Virgin Fest, Day 2: Postage Stamps, DD/MM/YYYY, Stars, Metric
Day 2 of the Virgin Festival was a stark contrast to Saturday's sunny sweaty shindig. The clouds and winds were hanging around, making things quite cold. Luckily, the grounds were not too wet and I could sit on mostly anything with only a bit of moisture creeping into my pants. I started the day at the 3rd-tier Budweiser stage to catch some local acts, and then hopped over to the main stage for Canadian indie superstars Stars and Metric.
Postage Stamps (1:40)
I've heard a lot about the Postage Stamps from my friends, but until today I haven't had the pleasure of seeing them play live. The 5-piece band (drums, 2x guitar, bass, and keys) are stalwarts of the Toronto indie scene, having played in and around Toronto for over half a decade (so the media notes tell me). My first impression of their act was that they are talented musicians with an ear for complex melody arrangements. They're skilled at layering their instruments for an atmospheric effect, so despite the coarse leveling at the Budweiser stage (the smallest of the 3) this was still apparent. Their vocal work, however, was lacking in range and frequently locked into the same minor-key paradigm. That's ok though: I can handle flat vocals if the music is good, and their music was great. My favourite part of their live act was the extended musical interludes that showed an air of playfulness that only comes with confidence in their own work.
DD/MM/YYYY (Day Month Year) was an enigma to me. Their music is nowise restricted to a specific key, tempo, time signature, melody, chord progression, or any conventional measure of musical structure. The music shifts constantly, like a chameleon changing colours at its own whimsy. In a sense they are an experimental outfit that answers to no genre... dangerously on the edge between cutting-edge music and complete audio masturbation. They feature a heavily-rotating cast of 5 musicians that jump between 2 keyboards, 2 drum kits, 2 guitars, and numerous effects pedals. When I was trying to pen them into a single phrase or concept, the only thing I could think of was 'noise shockers'. The crowd seemed to enjoy the music, though I wonder if anyone there really knew what they were listening to because I sure didn't. Really, what I think it comes down to with DD/MM/YYYY is that there's nothing to understand--the band's music seems more of a philosophy.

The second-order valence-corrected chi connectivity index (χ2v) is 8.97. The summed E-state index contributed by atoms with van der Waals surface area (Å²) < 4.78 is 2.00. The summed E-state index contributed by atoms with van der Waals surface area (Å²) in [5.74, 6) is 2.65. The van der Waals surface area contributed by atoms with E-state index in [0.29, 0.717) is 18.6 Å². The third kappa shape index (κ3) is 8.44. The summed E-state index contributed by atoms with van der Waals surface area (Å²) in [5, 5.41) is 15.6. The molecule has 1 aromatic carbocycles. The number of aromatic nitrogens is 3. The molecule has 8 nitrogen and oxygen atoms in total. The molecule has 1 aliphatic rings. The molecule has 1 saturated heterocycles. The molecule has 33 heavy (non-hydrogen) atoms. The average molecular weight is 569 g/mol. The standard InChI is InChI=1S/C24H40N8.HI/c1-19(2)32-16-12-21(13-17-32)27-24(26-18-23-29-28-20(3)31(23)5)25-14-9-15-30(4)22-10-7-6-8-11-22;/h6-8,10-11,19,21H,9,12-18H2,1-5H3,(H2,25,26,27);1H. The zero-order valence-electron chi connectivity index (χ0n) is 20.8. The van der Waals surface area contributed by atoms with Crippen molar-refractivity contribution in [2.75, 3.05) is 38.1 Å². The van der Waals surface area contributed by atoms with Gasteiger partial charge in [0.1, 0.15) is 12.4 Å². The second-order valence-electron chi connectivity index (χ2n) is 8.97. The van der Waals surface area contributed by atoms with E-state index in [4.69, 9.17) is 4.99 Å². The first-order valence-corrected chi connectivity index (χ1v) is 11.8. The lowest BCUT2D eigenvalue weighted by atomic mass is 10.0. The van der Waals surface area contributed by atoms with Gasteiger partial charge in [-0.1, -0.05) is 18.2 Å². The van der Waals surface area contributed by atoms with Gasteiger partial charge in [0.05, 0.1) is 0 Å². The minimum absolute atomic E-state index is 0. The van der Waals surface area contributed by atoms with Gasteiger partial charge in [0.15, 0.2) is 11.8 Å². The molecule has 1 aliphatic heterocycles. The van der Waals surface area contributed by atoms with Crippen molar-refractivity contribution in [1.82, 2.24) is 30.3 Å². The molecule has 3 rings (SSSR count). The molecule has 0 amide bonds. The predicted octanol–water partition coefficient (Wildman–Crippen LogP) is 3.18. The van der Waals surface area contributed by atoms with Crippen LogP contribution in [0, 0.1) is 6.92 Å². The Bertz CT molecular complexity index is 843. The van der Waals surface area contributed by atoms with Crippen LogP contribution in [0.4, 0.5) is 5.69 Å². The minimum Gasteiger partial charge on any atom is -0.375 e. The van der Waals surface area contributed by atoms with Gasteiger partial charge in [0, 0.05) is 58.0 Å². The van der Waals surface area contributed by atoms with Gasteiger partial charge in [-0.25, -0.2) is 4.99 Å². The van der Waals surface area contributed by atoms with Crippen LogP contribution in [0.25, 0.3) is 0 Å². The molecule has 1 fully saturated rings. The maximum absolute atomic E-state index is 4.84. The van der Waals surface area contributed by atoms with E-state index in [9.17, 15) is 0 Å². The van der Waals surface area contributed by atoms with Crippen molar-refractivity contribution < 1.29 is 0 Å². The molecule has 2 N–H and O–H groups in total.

I was excited to catch Stars for the first time since discovering their albums last year. With 4 albums under their belt now, they've created a fine little niche in the Canadian indie soundscape much like the New Pornographers have done. They opened with the current single ("Take me to the Riot") off their new album ("In Our Bedroom After the War"). It was a faithful take on the studio track, though there were some problems with Amy Milan's vocal levels. Her lyrics were difficult to discern unless lead-singer Torquil Campbell was also doubling the vocals in his separate register. I was willing to look past that deficiency, because Stars play poignant pop that has a way of making you smile regardless of the lyrics.
Next, they moved onto "Set Yourself on Fire", the title track of their last album. Continuing the trend, Stars went even farther back with "Elevator Love Letter", a track off 2003's "Heart". Both tracks were great crowd-pleasers, as any responsible band with an acclaimed back-catalogue will play between new material. Back to the new album, they played a fun rendition of "The Ghost of Genova Heights", which features Campbell doing his best Prince impression. It's a strange departure from their usual sound, but his falsetto work is simply fantastic against a funky bass track.
Later, Campbell explained that a particular song was for all those people from Scarborough (though few people were willing to cheer for my hometown), because he 'nearly died 25 times there.' The song was "Reunion", one of their great love/heartbreak narrative songs that can pluck the strings of anyone who's warm-blooded and breathing (not sure what it has to do with Scarborough). Stars followed with "Window Bird", a new track with playfully lilting birdsong-like vocals from Amy Milan. To close, they played two of the finest heart-striking tracks from Set Yourself on Fire: "Ageless Beauty" and "Your Ex-Lover is Dead". It was a solid set with 9 songs, heavily dominated with the best tracks from their last album and a few of their interesting new ones.
First and most important: Metric played a number of new tracks from their upcoming album. Of the new material they played, the sound was decidedly more melodic, synth-driven, a touch slower than expected, and more fleshed out. They're not continuing the trend that occurred between the ever-popular "Old World Underground, Where Are You Now?" and the follow-up album that fractured many Metric fans into Love/Hate camps: "Live It Out". My guess, based on the little that I heard, is that the new album will have broader appeal to everyone (but don't expect a return to Old World).
Between the new songs, the band powered through a brief selection their greatest hits: "Poster of a Girl", an unusually short but always sweet "Dead Disco", and "Monster Hospital". They also delved into their lost album ("Grow Up and Blow Away", recently re-released) with a long version of "Rock Me Now" that included some audience participation/singing for the falsetto vocals. While the new material was nice to hear, their back-catalogue is getting a bit tired from overplay--they definitely need a new album/tour soon to spice up their selection at concerts.
All photos by Ryan Couldrey. Thanks Ryan!
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